Sunday, January 24, 2010

"Bob SAGet!"

Okay, now you can panic.

If this post sounds more than a little vent-y, my sincere apologies, but the fact that the SAG Awards last night really indicated that Sandra "Miss Congeniality" Bullock is a better actress than Meryl "Soon-to-Be 16 Oscar Nominations" Streep is mind-numbing to me. What movies were voters watching? Yes, I understand that it's hard to accept Streep is doing her best work because she's done so much great work, but that's hardly a reason to snub her; rather, it's a reason to celebrate her!

I'll give you that I found Sandra Bullock charming in The Blind Side, and I love that she had such an incredible year, but this is not an Oscar-worthy performance. Not over the likes of Precious' mind-blowingly good Gabourey Sidibe, or the charming, absolutely worthy Carey Mulligan from An Education, and certainly not over Meryl Streep.

So what's the state of the Best Actress race? Will Bullock really walk away with Hollywood's highest honor over the above-mentioned ladies? Have voters become so obsessed with the Oscars being commercial again that they're willing to give Avatar Best Picture and award the former romcom queen? Read on... (Since there were no director or screenplay awards given out this week, I'm just focusing on the acting races and, of course, Best Picture, for this post.)

Best Picture
The Hurt Locker
Inglourious Basterds
An Education
Up in the Air
District 9
A Serious Man

Personal Pick? An Education, which isn't getting nearly the love it should. It was a fun, entertaining movie that still managed to be deep and raise serious issues. If it were to be nominated, A Single Man would definitely be among my top picks, along with Inglourious Basterds, Precious, The Hurt Locker, and Up in the Air.

I know it's surprising that Up in the Air has been knocked down more than a few notches, but Inglourious Basterds really raised its game with the SAG Best Ensemble win, Precious' campaign has apparently really been making an impact and is by far the more emotionally-driven piece, and An Education got a big boost from the BAFTA nominations. Yes, it is more inclined to get those nominations since it's a British film, but seriously, it tied with Avatar and The Hurt Locker for the most nominations, and those two are the front-runners. Up in the Air has fallen victim to an absolutely vicious backlash, the likes of which I just don't understand, but let me just say this: from the bomb action in The Hurt Locker to the visual treats in Avatar, this is not an acting- or writing-focused movie's year. Which sucks.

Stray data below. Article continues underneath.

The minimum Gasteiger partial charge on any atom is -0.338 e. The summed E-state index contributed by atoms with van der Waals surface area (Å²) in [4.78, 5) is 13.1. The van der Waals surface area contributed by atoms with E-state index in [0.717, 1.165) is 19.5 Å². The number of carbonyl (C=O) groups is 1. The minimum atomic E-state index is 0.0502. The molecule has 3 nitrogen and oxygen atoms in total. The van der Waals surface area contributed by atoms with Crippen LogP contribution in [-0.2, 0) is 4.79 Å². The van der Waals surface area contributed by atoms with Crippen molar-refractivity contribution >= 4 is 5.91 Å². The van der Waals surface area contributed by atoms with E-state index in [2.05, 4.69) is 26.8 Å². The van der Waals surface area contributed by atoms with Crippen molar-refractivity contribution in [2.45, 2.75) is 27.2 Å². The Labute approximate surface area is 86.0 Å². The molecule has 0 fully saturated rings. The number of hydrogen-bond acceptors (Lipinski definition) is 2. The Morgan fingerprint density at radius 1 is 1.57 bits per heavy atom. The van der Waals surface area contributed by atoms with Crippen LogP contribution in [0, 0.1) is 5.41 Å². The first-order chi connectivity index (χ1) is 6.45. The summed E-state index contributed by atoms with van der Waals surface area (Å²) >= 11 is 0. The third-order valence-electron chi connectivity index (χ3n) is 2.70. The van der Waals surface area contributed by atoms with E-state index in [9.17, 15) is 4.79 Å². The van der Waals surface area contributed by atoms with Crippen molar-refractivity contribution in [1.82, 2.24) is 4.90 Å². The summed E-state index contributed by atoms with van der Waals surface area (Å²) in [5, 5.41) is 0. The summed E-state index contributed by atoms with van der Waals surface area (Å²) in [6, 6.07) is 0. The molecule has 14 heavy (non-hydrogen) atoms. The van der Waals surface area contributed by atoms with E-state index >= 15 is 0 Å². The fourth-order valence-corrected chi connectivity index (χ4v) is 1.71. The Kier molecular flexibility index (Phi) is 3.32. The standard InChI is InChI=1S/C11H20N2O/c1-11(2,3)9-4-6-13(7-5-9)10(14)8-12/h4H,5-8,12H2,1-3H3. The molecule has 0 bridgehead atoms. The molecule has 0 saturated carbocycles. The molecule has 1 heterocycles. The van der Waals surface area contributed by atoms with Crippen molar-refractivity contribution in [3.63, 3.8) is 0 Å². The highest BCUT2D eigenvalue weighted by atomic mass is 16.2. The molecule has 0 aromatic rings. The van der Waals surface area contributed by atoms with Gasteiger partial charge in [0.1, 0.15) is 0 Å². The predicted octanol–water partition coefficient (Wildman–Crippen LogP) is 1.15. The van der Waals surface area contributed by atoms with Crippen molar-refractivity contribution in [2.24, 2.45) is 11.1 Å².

Best Actor
Jeff Bridges, Crazy Heart
George Clooney, Up in the Air
Colin Firth, A Single Man
Morgan Freeman, Invictus
Jeremy Renner, The Hurt Locker

Personal Pick? Firth was instantly memorable and mesmerizingly devastating in this role that went beyond gay or straight and was instead a look at what loss of love does to a man's world.

Bridges is locked and loaded. He'll win easily on Oscar night. Everyone else is, as I've said before, just here to party.

Best Actress
Meryl Streep, Julie & Julia
Sandra Bullock, The Blind Side
Gabourey Sidibe, Precious
Carey Mulligan, An Education
Helen Mirren, The Last Station

Personal Pick? I liked so many of these performances, but Streep is an absolute chameleon in all her performances, and this time was no different. She's truly the Best Actress not only of this year, but of any year. The fact that she doesn't have ten of these things by now is a crime.

Mirren replaces Emily Blunt for one reason: neither of them got a BAFTA nomination. That may sound like poor logic, but in reality, Blunt needed that nomination (for a VERY British movie) to stay alive, and Mirren has a lot of the momentum that Blunt doesn't. I still say Streep is the favorite for this one, but we could be surprised on Oscar night. The only truly interesting thing is the timing of the SAG Awards: usually held during voting time for Oscar winners, the awards were held in the awkward period between nomination ballots being turned in and nominations being announced. So it's entirely possible that tonight had no effect on the awards whatsoever. Wouldn't that be ironic?

Best Supporting Actor
Christoph Waltz, Inglourious Basterds
Woody Harrelson, The Messenger
Stanley Tucci, The Lovely Bones
Christopher Plummer, The Last Station
Matt Damon, Invictus

Personal Pick? This one isn't even a debate. Waltz made like his name and danced around his competitors at the Globes, as he will at every awards show. His Colonel Hans Landa is insanely good, whereas the rest of these performances were, uh, not.

I feel strongly tempted to replace Damon with either Christian McKay or Alfred Molina, but I'm going to resist for the moment, if only because their lack of SAG support indicates that the momentum is not with them, and their BAFTA nominations came too late to have any impact on Oscar nominations. It should probably still go to Damon. Oh, and in case you weren't aware, Waltz is gonna win this thing.

Best Supporting Actress
Mo'Nique, Precious
Anna Kendrick, Up in the Air
Vera Farmiga, Up in the Air
Julianne Moore, A Single Man
Penelope Cruz, Nine

Personal Pick? Is that a question? Mo'Nique is not only my pick in this category, not only in this year, but is the single best film performance in years.

...*cough* Um, well, I'm, uh, sure there are many different, er, twists and turns that, uh, this race could take... Ah, hell. It's Mo'Nique's.

Three of four acting races are locked up. The fourth is a question mark. The Best Picture race is still uneasy. The year that should have been the most outrageously hard to predict just became like all the others: a couple of still-confused races, but everything else is known before nominations even come out.

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